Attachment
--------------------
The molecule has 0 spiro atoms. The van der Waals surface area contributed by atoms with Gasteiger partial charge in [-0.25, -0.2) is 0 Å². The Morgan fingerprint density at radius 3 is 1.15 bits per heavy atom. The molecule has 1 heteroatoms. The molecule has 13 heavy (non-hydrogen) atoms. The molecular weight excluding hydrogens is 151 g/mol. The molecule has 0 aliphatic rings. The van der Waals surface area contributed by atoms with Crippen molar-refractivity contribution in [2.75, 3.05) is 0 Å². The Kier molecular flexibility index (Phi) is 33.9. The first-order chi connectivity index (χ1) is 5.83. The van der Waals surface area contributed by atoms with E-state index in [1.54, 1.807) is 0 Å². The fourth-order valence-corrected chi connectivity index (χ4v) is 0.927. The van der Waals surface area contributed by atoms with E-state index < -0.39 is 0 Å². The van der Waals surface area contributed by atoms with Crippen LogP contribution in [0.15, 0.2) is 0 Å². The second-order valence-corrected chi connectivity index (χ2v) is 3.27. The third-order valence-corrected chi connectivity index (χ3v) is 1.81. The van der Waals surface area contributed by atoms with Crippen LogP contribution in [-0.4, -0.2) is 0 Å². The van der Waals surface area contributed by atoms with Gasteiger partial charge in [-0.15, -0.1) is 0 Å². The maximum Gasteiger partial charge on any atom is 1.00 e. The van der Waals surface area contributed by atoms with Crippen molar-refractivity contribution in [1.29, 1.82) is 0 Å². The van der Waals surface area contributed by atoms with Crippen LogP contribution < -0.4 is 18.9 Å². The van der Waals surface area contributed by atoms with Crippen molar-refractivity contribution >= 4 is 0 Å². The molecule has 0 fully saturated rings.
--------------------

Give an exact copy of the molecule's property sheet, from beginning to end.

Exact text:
The molecule has 0 spiro atoms. The van der Waals surface area contributed by atoms with Gasteiger partial charge in [-0.25, -0.2) is 0 Å². The Morgan fingerprint density at radius 3 is 1.15 bits per heavy atom. The molecule has 1 heteroatoms. The molecule has 13 heavy (non-hydrogen) atoms. The molecular weight excluding hydrogens is 151 g/mol. The molecule has 0 aliphatic rings. The van der Waals surface area contributed by atoms with Crippen molar-refractivity contribution in [2.75, 3.05) is 0 Å². The Kier molecular flexibility index (Phi) is 33.9. The first-order chi connectivity index (χ1) is 5.83. The van der Waals surface area contributed by atoms with E-state index in [1.54, 1.807) is 0 Å². The fourth-order valence-corrected chi connectivity index (χ4v) is 0.927. The van der Waals surface area contributed by atoms with E-state index < -0.39 is 0 Å². The van der Waals surface area contributed by atoms with Crippen LogP contribution in [0.15, 0.2) is 0 Å². The second-order valence-corrected chi connectivity index (χ2v) is 3.27. The third-order valence-corrected chi connectivity index (χ3v) is 1.81. The van der Waals surface area contributed by atoms with Crippen LogP contribution in [-0.4, -0.2) is 0 Å². The van der Waals surface area contributed by atoms with Gasteiger partial charge in [-0.15, -0.1) is 0 Å². The maximum Gasteiger partial charge on any atom is 1.00 e. The van der Waals surface area contributed by atoms with Crippen molar-refractivity contribution in [1.29, 1.82) is 0 Å². The van der Waals surface area contributed by atoms with Crippen LogP contribution < -0.4 is 18.9 Å². The van der Waals surface area contributed by atoms with Crippen molar-refractivity contribution >= 4 is 0 Å². The molecule has 0 fully saturated rings.